Dude Man is very good at golf. He is very good at every sport. Grrrrr

The rest of golf I hated. You should have seen my face when I realized I couldn’t just go home — but had to wait until the other members of my party were done playing. (This was Dude Man and our BF Jim; it’s amazing he’s still speaking to me and coming to Thanksgiving after this awful Golf Outing. To this day, I can get a reaction by saying, “Hey, Jim! Remember that time we played golf?)

Another fun indoor game: Sorry! You get to be sort of mean, even

My Dad loved golf. He even liked to watch it on TV. I remember him supine on the couch with a cat nestled somewhere, snoring away with a golf game on. When you tried to change the channel to something well, more exciting, he’d startle awake — “Hey! I was watching that!” The thing that was sort of funny about golf on TV was how the commentators would whisper. Because you’re supposed to be quiet when someone’s lining up a shot and whatnot. But, um, the commentators were somewhere else, in a booth, right? Even the clapping after a good shot was quiet. We kids had a name for it: “golf clapping.” Basically, the only thing loud about golf was the pants.

At least golf was on TV. I doubt very much that bridge is on TV. Televised bridge: now that’s a concept.Tune in to watch people seated around a table not talking and not doing much else either. Poker is on TV. There have even been poker scenes in movies. Remember the poker games in The Odd Couple with the green and brown sandwiches? That’s because poker is fun.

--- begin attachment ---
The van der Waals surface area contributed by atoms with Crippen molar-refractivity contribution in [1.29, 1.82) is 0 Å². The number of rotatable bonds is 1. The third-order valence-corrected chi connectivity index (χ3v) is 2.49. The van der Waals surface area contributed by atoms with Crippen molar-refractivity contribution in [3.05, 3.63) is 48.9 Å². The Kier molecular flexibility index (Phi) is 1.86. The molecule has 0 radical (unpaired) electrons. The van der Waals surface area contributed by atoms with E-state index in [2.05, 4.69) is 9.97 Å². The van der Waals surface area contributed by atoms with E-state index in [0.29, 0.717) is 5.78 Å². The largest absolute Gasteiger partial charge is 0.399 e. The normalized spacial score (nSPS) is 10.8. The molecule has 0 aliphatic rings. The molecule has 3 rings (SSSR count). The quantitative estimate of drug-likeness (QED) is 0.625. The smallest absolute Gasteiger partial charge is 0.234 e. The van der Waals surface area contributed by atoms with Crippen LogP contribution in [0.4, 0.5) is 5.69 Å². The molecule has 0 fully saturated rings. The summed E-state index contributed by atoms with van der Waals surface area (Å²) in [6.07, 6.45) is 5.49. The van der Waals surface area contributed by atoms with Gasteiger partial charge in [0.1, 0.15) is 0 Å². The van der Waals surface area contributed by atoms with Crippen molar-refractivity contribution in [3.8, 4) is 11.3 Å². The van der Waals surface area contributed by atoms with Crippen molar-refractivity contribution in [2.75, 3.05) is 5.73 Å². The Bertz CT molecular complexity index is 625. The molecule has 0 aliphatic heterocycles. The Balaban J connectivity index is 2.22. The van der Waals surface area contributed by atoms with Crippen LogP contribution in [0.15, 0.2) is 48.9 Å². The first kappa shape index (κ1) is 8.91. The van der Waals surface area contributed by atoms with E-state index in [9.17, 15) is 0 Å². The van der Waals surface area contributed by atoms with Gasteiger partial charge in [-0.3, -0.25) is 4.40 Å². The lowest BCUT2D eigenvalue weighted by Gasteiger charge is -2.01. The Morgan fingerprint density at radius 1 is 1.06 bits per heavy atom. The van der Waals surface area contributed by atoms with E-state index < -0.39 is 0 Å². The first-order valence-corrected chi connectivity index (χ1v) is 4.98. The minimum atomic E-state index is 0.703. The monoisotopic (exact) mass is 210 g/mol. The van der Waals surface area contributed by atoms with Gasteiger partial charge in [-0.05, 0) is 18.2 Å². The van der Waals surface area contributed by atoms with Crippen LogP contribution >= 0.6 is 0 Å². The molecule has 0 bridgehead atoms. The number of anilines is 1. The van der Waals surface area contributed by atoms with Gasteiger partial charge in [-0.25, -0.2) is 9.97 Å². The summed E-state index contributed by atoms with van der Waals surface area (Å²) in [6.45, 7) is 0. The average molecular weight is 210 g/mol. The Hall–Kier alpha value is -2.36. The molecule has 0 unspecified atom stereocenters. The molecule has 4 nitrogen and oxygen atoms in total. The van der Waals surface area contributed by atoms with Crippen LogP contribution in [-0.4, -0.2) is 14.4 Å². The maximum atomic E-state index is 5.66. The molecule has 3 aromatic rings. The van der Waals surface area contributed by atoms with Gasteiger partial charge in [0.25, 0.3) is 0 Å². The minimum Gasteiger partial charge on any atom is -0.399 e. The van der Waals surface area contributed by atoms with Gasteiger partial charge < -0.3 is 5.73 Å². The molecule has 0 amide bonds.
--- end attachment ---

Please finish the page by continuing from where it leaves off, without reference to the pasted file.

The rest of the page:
If I want to spend a chunk of time inside doing something boring, I can do this. At least I have a clean stove when I’m done

But bridge? Nah, it’s basically golf. No talking. No drinking or smoking. Takes huge chunks of time. Involves keeping track of numbers. So. I say bridge is golf. And the heck with it. At least with golf, you get to be outside.

Being outside is the best — especially when you’re outside in Brazil. Where I saw absolutely no one playing bridge. Or golf, for that matter

New York City. February, 2024

 

 

 

The night we drank all the beer in the restaurant

Standard

‘And there were only six of us.’

Birding is thirsty work. You can rack up a lot of miles during the course of the day, mostly on rough, steep trails. And when you get out of the vehicle to hike, you get even thirstier.

A stretch of hot empty road somewhere in the hot empty Brazilian countryside

Sometimes you hike for four or five hours — before lunch. Then, because Brazil is so goldarned hot — so hot even the birds don’t move midday — you take a break. Then you’re out for more hiking, binoculars and cameras in tow, until it’s dark. Sometimes you’re not done even then — you clamp on a headlamp, and hike around looking for nightjars and owls.

Birder Dude at the beginning of a particularly hot hike